Mass Air flow Sensor (MAF): how it works, symptoms, problems, testing
Mass Air flow Sensor (MAF).
The Mass Air Flow sensor (MAF) is one of the key components of an electronic fuel injection system in your car. It is installed between the air filter and the intake manifold of the engine. See the diagram
. The mass air flow sensor measures the amount of air entering the engine or the air flow
In modern cars, an intake air temperature or IAT sensor is built in the mass air flow sensor. There are few types of air flow sensors, however, modern cars use a hot-wire type. Let's see how it works.
How a hot-wire air flow sensor works
A hot-wire mass air flow sensor has a small electrically heated wire (hot wire). A temperature sensor installed close to the hot wire measures the temperature of the air near the hot wire.
When the engine is idling, a small amount of air flows around the hot wire, so it takes a very low electric current to keep the wire hot.
Toyota mass air flow sensor (MAF).
When you press the gas, the throttle opens allowing more air to flow over the hot wire. The passing air cools the wire down.
The more air flows over the wire, the more electrical current is needed to keep it hot. The electric current is proportional to the amount of air flow.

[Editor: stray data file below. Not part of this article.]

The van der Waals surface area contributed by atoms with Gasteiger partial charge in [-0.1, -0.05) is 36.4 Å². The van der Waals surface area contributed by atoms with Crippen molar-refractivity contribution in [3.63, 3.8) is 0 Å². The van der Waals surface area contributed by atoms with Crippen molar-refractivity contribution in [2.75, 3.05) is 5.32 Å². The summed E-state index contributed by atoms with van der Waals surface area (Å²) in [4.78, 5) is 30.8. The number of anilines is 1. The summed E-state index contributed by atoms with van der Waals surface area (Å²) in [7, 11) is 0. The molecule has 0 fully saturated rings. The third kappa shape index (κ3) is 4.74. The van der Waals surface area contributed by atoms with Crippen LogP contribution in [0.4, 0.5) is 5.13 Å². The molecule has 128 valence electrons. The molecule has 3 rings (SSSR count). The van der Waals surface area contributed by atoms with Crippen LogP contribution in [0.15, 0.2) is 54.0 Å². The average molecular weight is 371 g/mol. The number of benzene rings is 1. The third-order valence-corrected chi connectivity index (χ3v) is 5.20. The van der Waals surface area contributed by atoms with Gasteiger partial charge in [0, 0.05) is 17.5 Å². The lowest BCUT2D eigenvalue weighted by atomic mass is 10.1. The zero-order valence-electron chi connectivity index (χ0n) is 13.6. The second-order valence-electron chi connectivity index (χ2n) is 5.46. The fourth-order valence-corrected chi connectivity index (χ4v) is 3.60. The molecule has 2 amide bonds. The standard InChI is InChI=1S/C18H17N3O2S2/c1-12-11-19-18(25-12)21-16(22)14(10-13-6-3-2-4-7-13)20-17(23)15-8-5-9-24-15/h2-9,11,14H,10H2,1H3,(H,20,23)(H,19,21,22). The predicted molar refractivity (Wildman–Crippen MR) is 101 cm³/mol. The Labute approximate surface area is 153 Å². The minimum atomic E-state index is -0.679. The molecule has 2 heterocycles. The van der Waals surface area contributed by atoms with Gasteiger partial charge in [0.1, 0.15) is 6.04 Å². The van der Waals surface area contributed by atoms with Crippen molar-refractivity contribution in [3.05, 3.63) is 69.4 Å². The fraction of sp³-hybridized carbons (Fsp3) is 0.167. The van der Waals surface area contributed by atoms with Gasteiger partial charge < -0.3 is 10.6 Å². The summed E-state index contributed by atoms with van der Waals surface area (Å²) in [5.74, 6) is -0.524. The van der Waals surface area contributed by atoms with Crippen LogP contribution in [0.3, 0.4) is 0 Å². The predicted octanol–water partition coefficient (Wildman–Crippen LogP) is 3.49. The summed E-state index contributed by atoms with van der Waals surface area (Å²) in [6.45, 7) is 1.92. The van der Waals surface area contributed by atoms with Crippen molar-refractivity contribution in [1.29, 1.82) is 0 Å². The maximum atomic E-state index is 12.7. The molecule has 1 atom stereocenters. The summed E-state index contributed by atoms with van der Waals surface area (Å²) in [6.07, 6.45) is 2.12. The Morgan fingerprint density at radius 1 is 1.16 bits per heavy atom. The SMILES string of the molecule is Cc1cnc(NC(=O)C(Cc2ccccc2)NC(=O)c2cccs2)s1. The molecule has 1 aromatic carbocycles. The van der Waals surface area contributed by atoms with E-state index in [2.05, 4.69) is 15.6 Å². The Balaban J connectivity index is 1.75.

A small electronic chip installed inside the air flow sensor translates the electric current into a digital signal and sends it to the engine computer (PCM).
The PCM uses the air flow signal to calculate how much fuel to inject. The goal is to keep the air/fuel ratio at the optimal level.
In addition, the PCM uses air flow readings to determine the shift points of the automatic transmission. If the air flow sensor doesn't work properly, the automatic transmission might shift differently too.
Mass air flow sensor problems
Volkswagen mass airflow sensor.
Problems with mass air flow sensors are common in many cars, including BMW, GM, Volkswagen, Mazda, Toyota, Nissan and other brands. The sensor element could get contaminated or damaged.
For example, in some Mazda Skyactiv engines, a failed mass air flow sensor could cause the engine to crank but not to start.
An improperly installed or collapsed air filter can cause the air flow sensor to fail sooner. Over-soaking a washable air filter can also cause problems with the air flow sensor.
Symptoms of a bad mass air flow sensor
A contaminated or failed mass air flow sensor cannot measure the amount of air flow correctly. This causes the engine computer to miscalculate the amount of injected fuel.
Mass Air flow Sensor (MAF).
As a result, a bad mass air flow sensor causes various driveability problems, including a no-start, stalling, lack of power and poor acceleration. In addition, a faulty mass air flow sensor might cause the Check Engine or Service Engine Soon light to come on.
A problem with the air flow sensor could also alter the shifting pattern of the automatic transmission.